- Challenging the stop – An officer is required to have a legal reason to stop you before a stop can be effectuated. Probable cause is required for a traffic stop to be considered legal. A vague suspicion that you are doing something you shouldn’t be is not sufficient. Officers routinely testify that a driver was “weaving,” “speeding,” “changing lanes frequently” or exhibiting some other driving behavior that allegedly formed the basis of probable cause to believe the driver was intoxicated at the time. Under cross-examination, however, the officer may have to admit that those same driving behaviors could be the result of a distracted or drowsy driver.
- Challenging the FST results – Once an officer gets past the preliminaries you may be asked to exit the vehicle and perform a series of field sobriety tests, or FSTs. Even when these tests are correctly administered under ideal circumstances they only provide a possible clue to intoxication. Performing poorly on the FSTs can also be caused by physical disability, medical conditions, or just plain nerves. Moreover, the tests are often administered incorrectly and the results are slanted by the officer’s desire to proclaim the motorist intoxicated.
- Challenging the chemical test results – Contrary to what people are led to believe, results of a chemical test are far from reliable. Results of a breath test can be off by as much as 50 percent when the machine is functioning properly and the test is administered correctly. If the machine has not been calibrated recently and/or the test operator has not been properly trained the results can be even less reliable.
- Questioning the chain of custody – Evidence collected in a criminal investigation must be safely handled and stored to prevent loss or contamination. Otherwise it be may be excluded from trial. If the chain of custody has been broken the evidence cannot be admitted at trial.
- Discrediting the officer – An officer’s testimony is often relied on heavily by the State in a DUI prosecution. The average patrol officer will conduct hundreds of stops each month and arrest several motorists for DUI during the same time frame. By the time your case reaches trial the officer will likely not remember any of the details of your stop. A skilled defense attorney will capitalize on this by focusing on how unreliable the officer’s testimony is in light of the fact that he or she cannot remember important details about the stop and arrest.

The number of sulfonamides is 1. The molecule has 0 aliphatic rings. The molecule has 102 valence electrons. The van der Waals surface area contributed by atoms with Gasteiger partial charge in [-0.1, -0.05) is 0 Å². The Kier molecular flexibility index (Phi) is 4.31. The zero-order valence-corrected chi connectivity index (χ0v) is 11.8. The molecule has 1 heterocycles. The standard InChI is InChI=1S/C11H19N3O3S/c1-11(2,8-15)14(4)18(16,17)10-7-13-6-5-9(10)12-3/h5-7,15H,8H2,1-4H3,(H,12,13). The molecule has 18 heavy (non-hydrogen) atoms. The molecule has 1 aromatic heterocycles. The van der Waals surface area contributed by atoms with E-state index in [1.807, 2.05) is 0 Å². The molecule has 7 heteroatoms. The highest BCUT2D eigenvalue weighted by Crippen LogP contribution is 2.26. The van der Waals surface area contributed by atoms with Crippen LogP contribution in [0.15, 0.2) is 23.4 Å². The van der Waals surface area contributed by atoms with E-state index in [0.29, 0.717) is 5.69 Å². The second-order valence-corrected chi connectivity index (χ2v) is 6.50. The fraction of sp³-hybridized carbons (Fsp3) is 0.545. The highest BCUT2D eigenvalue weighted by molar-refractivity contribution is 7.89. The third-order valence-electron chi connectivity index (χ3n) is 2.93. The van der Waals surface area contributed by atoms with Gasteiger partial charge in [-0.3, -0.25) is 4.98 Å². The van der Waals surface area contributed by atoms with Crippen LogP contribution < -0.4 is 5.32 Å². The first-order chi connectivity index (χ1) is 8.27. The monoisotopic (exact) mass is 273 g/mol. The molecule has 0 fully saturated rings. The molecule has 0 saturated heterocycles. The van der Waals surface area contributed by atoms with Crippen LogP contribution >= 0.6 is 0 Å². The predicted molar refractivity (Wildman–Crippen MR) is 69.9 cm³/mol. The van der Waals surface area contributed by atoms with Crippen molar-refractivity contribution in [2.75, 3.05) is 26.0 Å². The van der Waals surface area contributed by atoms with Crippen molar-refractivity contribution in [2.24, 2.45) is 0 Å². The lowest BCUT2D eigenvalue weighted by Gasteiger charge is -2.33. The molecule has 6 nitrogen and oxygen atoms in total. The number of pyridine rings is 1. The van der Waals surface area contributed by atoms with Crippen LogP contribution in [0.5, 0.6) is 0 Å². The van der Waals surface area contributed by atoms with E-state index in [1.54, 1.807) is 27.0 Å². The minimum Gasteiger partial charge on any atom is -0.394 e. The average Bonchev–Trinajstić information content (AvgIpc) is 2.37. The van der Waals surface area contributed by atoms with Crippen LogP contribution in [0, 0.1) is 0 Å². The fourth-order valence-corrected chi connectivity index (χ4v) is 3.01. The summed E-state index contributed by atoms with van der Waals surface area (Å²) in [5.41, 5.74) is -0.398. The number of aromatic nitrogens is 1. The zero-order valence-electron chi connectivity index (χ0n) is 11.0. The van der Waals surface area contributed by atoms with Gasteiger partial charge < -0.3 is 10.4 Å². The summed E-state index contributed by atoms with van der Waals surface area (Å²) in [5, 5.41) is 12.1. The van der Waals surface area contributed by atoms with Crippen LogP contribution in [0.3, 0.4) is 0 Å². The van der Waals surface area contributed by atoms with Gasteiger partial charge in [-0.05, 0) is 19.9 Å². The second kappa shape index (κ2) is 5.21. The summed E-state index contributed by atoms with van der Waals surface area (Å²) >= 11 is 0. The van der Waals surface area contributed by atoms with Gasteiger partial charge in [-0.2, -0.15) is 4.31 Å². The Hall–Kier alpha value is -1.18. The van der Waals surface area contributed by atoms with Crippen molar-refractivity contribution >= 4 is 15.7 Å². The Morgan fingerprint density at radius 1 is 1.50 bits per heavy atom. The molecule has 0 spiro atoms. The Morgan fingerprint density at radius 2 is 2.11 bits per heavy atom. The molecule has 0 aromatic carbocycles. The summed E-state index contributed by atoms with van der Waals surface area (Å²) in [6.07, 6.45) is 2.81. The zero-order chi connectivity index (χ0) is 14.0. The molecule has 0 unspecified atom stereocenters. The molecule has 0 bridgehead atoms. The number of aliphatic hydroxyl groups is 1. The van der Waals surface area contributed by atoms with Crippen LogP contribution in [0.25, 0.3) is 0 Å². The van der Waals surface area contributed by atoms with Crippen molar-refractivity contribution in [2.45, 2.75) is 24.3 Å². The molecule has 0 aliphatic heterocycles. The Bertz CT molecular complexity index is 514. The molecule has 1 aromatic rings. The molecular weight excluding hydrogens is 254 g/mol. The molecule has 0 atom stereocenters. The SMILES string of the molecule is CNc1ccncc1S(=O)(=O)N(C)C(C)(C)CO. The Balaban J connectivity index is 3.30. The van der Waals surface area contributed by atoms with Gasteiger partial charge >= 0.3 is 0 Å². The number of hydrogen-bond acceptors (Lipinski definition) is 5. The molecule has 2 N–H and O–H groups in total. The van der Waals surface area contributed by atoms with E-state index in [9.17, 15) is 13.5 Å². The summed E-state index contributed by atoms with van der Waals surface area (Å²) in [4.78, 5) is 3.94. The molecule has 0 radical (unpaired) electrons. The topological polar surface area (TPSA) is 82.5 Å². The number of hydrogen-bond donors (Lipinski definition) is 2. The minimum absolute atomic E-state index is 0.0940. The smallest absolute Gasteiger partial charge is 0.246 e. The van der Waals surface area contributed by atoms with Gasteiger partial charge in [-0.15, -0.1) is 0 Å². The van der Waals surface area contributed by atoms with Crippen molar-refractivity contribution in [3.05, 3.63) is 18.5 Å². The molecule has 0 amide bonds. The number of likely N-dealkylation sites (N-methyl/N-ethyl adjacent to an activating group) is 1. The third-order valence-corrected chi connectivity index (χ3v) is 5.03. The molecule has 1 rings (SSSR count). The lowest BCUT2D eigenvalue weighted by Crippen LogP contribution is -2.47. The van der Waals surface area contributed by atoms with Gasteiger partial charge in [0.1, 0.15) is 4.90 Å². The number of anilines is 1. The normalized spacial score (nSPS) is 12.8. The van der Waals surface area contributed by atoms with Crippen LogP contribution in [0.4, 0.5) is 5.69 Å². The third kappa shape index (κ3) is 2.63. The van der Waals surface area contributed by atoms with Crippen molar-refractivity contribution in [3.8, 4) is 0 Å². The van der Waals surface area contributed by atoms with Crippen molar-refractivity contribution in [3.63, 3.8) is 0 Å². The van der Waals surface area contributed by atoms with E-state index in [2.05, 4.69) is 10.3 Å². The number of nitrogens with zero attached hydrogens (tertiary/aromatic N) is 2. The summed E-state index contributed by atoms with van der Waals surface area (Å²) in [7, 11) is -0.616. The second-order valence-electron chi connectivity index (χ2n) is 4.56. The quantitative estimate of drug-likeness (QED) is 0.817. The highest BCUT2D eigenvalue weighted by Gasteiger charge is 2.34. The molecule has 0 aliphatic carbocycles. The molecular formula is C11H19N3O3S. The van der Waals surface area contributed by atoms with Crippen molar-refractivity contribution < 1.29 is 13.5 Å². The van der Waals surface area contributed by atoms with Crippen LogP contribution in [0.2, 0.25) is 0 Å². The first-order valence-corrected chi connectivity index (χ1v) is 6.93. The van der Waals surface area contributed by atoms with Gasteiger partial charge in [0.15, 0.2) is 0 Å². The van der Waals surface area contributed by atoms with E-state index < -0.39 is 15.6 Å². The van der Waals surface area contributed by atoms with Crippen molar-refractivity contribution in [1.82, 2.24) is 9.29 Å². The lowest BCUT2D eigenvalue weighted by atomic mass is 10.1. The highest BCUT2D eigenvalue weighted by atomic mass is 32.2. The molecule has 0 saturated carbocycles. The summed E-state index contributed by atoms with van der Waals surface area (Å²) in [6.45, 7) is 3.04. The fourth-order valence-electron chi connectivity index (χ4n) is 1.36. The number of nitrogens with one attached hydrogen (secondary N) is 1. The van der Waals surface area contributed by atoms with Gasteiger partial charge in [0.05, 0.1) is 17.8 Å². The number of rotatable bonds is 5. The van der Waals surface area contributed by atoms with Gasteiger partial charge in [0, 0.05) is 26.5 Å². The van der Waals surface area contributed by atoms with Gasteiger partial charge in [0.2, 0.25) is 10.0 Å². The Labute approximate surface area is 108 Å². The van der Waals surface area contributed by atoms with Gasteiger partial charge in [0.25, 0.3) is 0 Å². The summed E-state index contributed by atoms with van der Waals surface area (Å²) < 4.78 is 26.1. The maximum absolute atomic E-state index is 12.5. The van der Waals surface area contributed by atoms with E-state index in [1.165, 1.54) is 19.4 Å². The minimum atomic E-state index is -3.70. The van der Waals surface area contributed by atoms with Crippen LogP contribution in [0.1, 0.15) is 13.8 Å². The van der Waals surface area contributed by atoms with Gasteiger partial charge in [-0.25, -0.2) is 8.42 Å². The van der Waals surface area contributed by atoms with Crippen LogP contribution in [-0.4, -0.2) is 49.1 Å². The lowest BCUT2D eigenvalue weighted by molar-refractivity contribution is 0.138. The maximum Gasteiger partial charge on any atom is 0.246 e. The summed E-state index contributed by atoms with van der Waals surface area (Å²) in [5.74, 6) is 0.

- Rising alcohol level defense – When you ingest alcohol the alcohol absorbs into your blood. Depending on a number of factors that absorption can take anywhere from about 45 minutes to three hours. If you drank right before driving your blood alcohol concentration, or BAC, was still rising at the time you were operating your vehicle. Therefore, the results of the breath test you took some time later at the station may have indicated a BAC level that was much higher than it had been when you were actually driving the vehicle. This defense is referred to as the “rising alcohol level” defense.
More About California DUI Charges
For more information about DUI charges in San Diego and the state of California, the following related resources are available for your review:
- Can I Get a Hardship License after a DUI Conviction in California?
- Standardized Field Sobriety Tests (NTHSA)
- The ABCs of BAC (NTHSA)
- How Breathalyzers Work (How Stuff Works)
- Defenses to a Drunk Driving Charge (ExpertLaw)
- DUI and DWI Defenses (NOLO)
If you have been arrested for a DUI in California it is essential that you consult with an experienced California DUI defense attorney as soon as possible to determine what defenses might be available to you.